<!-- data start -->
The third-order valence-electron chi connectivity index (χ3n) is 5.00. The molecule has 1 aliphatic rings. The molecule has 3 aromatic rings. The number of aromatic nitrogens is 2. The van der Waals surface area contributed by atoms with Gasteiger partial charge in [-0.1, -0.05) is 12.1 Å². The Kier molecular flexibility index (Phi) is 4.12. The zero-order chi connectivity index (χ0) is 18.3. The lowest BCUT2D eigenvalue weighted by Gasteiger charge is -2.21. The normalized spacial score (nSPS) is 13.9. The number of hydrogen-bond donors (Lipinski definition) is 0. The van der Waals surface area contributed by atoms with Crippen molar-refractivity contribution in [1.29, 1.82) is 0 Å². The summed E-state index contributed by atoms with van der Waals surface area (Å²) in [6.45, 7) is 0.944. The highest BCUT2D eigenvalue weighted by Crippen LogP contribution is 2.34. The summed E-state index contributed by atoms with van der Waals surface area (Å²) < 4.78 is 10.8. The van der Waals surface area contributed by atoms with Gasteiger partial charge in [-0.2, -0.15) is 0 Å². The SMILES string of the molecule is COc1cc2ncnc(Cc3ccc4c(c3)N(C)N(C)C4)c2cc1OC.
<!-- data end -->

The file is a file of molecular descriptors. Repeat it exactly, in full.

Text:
The third-order valence-electron chi connectivity index (χ3n) is 5.00. The molecule has 1 aliphatic rings. The molecule has 3 aromatic rings. The number of aromatic nitrogens is 2. The van der Waals surface area contributed by atoms with Gasteiger partial charge in [-0.1, -0.05) is 12.1 Å². The Kier molecular flexibility index (Phi) is 4.12. The zero-order chi connectivity index (χ0) is 18.3. The lowest BCUT2D eigenvalue weighted by Gasteiger charge is -2.21. The normalized spacial score (nSPS) is 13.9. The number of hydrogen-bond donors (Lipinski definition) is 0. The van der Waals surface area contributed by atoms with Crippen molar-refractivity contribution in [1.29, 1.82) is 0 Å². The summed E-state index contributed by atoms with van der Waals surface area (Å²) in [6.45, 7) is 0.944. The highest BCUT2D eigenvalue weighted by Crippen LogP contribution is 2.34. The summed E-state index contributed by atoms with van der Waals surface area (Å²) < 4.78 is 10.8. The van der Waals surface area contributed by atoms with Gasteiger partial charge in [-0.2, -0.15) is 0 Å². The SMILES string of the molecule is COc1cc2ncnc(Cc3ccc4c(c3)N(C)N(C)C4)c2cc1OC.